Setbacks have come not only from the destructive consequences of the prevalence of guns but that other crippling mainstay of Brazilian life: corruption. One association wanted to charge the children to get the pitch refurbished and with a gesture towards his shorts, William makes it abundantly clear where he believes that money would have ended up: their pockets.

But in this story, there is hope and potential. One student has gone on to train with Botafogo, another with Flamengo, two of Rio's top football sides. One child could barely kick a ball when he joined but now, William laughs, he can control the ball on his chest and volley at goal. Another has never missed a single session: “I gave him some shin pads. He deserved it.”

William takes solace in the fact that he is now on the the right path. The past and its scars will, of course, never fully stop bearing down upon him.

“Sometimes I'm just sitting there in bed and suddenly all these things come rushing back from when I was young. And I think about what I could have done differently with my life. All that potential. . . .”

“Maybe there's a positive side to that as well. It is the weight of those memories, as well as the children, that gives you the motivation to carry on, that means you will never stop.”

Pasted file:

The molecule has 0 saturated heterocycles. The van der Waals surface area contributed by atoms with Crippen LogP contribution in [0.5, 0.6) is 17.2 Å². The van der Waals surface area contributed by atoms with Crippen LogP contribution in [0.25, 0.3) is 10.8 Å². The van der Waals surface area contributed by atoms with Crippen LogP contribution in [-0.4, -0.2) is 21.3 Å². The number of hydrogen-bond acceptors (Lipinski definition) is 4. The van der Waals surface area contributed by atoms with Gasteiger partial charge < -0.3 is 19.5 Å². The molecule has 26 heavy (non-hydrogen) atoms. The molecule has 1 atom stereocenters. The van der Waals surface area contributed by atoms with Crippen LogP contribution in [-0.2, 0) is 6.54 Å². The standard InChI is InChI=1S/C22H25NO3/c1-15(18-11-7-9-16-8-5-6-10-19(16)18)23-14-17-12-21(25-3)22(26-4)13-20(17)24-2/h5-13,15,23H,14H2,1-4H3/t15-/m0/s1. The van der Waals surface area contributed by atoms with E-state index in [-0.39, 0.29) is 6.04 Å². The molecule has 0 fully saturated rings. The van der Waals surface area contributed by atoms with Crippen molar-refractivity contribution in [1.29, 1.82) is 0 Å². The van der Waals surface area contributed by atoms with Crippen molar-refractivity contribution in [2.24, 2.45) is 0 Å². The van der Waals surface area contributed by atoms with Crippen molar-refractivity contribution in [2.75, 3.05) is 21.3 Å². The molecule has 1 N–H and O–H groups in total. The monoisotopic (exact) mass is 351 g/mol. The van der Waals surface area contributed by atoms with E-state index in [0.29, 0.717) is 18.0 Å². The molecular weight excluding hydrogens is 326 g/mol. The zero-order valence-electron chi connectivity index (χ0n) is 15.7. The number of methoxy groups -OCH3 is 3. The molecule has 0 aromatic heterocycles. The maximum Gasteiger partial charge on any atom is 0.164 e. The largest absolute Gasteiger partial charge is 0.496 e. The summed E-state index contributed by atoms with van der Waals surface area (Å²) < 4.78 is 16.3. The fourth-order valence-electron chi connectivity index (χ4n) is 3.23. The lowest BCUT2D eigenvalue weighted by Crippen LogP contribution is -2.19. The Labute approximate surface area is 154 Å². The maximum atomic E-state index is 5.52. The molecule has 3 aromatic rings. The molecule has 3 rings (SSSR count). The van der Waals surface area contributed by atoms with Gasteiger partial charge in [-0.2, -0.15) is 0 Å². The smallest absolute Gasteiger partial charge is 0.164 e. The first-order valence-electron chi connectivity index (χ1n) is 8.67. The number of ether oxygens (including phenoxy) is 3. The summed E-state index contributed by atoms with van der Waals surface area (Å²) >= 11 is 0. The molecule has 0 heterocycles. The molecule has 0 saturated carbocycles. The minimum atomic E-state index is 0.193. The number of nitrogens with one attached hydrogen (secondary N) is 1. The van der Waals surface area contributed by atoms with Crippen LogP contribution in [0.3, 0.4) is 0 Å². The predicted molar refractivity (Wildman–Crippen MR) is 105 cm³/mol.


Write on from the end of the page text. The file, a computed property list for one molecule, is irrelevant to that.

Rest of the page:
“Yes, you're right,” he says, his face breaking out into a relieved smile, his voice filling again with resolve:

“Sou Vencedor.” I'm a winner.  


On behalf of WINGS, we deeply thank Danielle, Nikola, EduMais and Diana who has led us to William. 

The interview above has been summarized and slightly edited but originally conducted by a volunteer at EduMais.

All our efforts in Brazil has gone through William where we provided 7 footballs for his team, a football net, 50 water bottles and backpacks filled with school materials to 45 of the youngest children he is working with.